Award-winning author Richard Peck has praised this novel saying, "This is history tensely told for readers too young to remember the moment when this century truly began." And Kirkus Reviews said, "Cerra does a good job of re-creating the combination of fear, confusion, patriotism, prejudice and community spirit the attack engendered, and readers should identify with Jake's plight. A perceptive exploration of an event its audience already sees as history."

Describe your workspace.

Honestly, I change up my workspace quite a bit. My most favorite place to write is at the beach—which, on most Florida days, looks like this.

I’m so lucky, right? I do my best thinking there. But, that’s a luxury I can’t have every single day, so most of the time I get to write in this beautiful office surrounded by wonderful books...and my dogs. (Confession, it’s rarely as clean as it looks in this photo. Three dogs and several kids cause such HUGE messes.)

Describe a typical workday.
Typical is not in my vocabulary. Does that really exist? I truly admire anyone who can set a routine for themself, and I’m sure I’d have a boatload more books in the world if I did have a “typical” daily routine, but, alas, I’m a mom and that comes first. I hate to admit it, but there are times I go weeks (and sometimes a few months) without writing. Shameful! It won’t be much longer before all of my kids are off on their own, so I’m okay with the writing time suffering, for now.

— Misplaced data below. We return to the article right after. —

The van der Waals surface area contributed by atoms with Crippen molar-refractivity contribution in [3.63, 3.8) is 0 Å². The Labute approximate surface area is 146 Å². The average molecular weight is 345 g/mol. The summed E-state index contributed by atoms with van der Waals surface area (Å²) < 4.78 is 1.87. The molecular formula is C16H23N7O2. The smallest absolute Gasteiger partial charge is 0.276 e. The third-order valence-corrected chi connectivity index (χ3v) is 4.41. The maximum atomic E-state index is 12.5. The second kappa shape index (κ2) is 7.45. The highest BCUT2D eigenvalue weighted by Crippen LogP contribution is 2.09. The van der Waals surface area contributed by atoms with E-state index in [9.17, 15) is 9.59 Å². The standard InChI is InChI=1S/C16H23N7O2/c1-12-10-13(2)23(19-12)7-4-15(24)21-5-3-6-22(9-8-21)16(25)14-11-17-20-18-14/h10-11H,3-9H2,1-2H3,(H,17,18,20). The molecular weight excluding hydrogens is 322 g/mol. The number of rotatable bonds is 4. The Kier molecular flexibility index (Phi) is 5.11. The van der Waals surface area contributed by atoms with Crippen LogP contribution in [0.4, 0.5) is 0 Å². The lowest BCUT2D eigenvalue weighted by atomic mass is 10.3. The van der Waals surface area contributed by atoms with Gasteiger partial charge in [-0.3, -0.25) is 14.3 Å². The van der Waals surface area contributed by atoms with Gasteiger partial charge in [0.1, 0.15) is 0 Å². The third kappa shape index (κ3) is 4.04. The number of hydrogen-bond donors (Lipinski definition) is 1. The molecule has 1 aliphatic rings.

List three of your most favorite things in your workspace and why they are meaningful.
What a fun question! First, definitely my dogs. They are crazy, obnoxious, bark incessantly at lizards, birds, or whatever else might be outside. See that big window in the photo above. They have lots to look at, so it’s rarely quiet. On the flip side, they don’t bark when I read to them, even when it’s a sucky first draft. They’re so loyal!

Second, I’d have to say this really cool box my daughter made is a favorite object. Back when I was unpublished and still wallpapering my entire downstairs with rejection letters, she gave me this keepsake for Christmas with an awesome note telling me the multitude of reasons why I shouldn’t give up. Love her!

Third—but not last because there’s so much I love about my office—are the books on the shelves next to me. Most are written by friends and fellow SCBWI members, so it’s like writing with big, giant arms wrapped around me, whispering words of encouragement and reminding me what the end result can be. Sometimes we even have wine. J
Do you have any rituals in your work habits? If so, describe them.
I love scented candles and tend to pick a scent to carry me through each book. With Just a Drop of Water, I lit a Japanese Cherry Blossom candle each time I went in my office to work. I’m still looking for the prefect scent as I begin a new book soon.
What do you listen to while you work?